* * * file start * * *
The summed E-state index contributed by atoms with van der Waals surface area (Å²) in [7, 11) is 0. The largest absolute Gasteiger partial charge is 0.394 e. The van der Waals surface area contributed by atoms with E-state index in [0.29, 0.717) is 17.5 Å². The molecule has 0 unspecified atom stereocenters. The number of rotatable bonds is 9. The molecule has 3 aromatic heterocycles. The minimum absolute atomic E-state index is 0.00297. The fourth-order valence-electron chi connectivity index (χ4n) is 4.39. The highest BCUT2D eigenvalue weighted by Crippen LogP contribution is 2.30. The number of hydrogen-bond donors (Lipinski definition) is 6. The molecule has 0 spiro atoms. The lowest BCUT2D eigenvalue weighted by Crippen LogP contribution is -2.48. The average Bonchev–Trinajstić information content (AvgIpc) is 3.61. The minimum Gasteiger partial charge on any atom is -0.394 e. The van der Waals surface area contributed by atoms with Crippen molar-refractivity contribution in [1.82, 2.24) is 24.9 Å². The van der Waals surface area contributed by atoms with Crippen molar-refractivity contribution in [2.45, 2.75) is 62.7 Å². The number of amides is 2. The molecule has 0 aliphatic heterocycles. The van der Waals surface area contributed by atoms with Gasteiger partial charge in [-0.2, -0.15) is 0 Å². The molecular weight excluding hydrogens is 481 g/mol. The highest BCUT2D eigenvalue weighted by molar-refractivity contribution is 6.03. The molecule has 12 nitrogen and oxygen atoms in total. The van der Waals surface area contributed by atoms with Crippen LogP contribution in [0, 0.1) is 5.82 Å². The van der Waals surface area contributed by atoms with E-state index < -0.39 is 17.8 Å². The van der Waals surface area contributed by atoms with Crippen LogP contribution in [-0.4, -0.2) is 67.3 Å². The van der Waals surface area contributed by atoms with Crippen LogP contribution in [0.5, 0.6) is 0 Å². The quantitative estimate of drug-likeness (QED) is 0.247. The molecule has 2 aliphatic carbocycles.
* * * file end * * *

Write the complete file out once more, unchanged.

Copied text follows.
The summed E-state index contributed by atoms with van der Waals surface area (Å²) in [7, 11) is 0. The largest absolute Gasteiger partial charge is 0.394 e. The van der Waals surface area contributed by atoms with E-state index in [0.29, 0.717) is 17.5 Å². The molecule has 0 unspecified atom stereocenters. The number of rotatable bonds is 9. The molecule has 3 aromatic heterocycles. The minimum absolute atomic E-state index is 0.00297. The fourth-order valence-electron chi connectivity index (χ4n) is 4.39. The highest BCUT2D eigenvalue weighted by Crippen LogP contribution is 2.30. The number of hydrogen-bond donors (Lipinski definition) is 6. The molecule has 0 spiro atoms. The lowest BCUT2D eigenvalue weighted by Crippen LogP contribution is -2.48. The average Bonchev–Trinajstić information content (AvgIpc) is 3.61. The minimum Gasteiger partial charge on any atom is -0.394 e. The van der Waals surface area contributed by atoms with Crippen molar-refractivity contribution in [1.82, 2.24) is 24.9 Å². The van der Waals surface area contributed by atoms with Crippen molar-refractivity contribution in [2.45, 2.75) is 62.7 Å². The number of amides is 2. The molecule has 0 aliphatic heterocycles. The van der Waals surface area contributed by atoms with Gasteiger partial charge in [-0.2, -0.15) is 0 Å². The molecular weight excluding hydrogens is 481 g/mol. The highest BCUT2D eigenvalue weighted by molar-refractivity contribution is 6.03. The molecule has 12 nitrogen and oxygen atoms in total. The van der Waals surface area contributed by atoms with Crippen LogP contribution in [0, 0.1) is 5.82 Å². The van der Waals surface area contributed by atoms with E-state index < -0.39 is 17.8 Å². The van der Waals surface area contributed by atoms with Crippen LogP contribution in [-0.4, -0.2) is 67.3 Å². The van der Waals surface area contributed by atoms with Crippen LogP contribution in [0.5, 0.6) is 0 Å². The quantitative estimate of drug-likeness (QED) is 0.247. The molecule has 2 aliphatic carbocycles.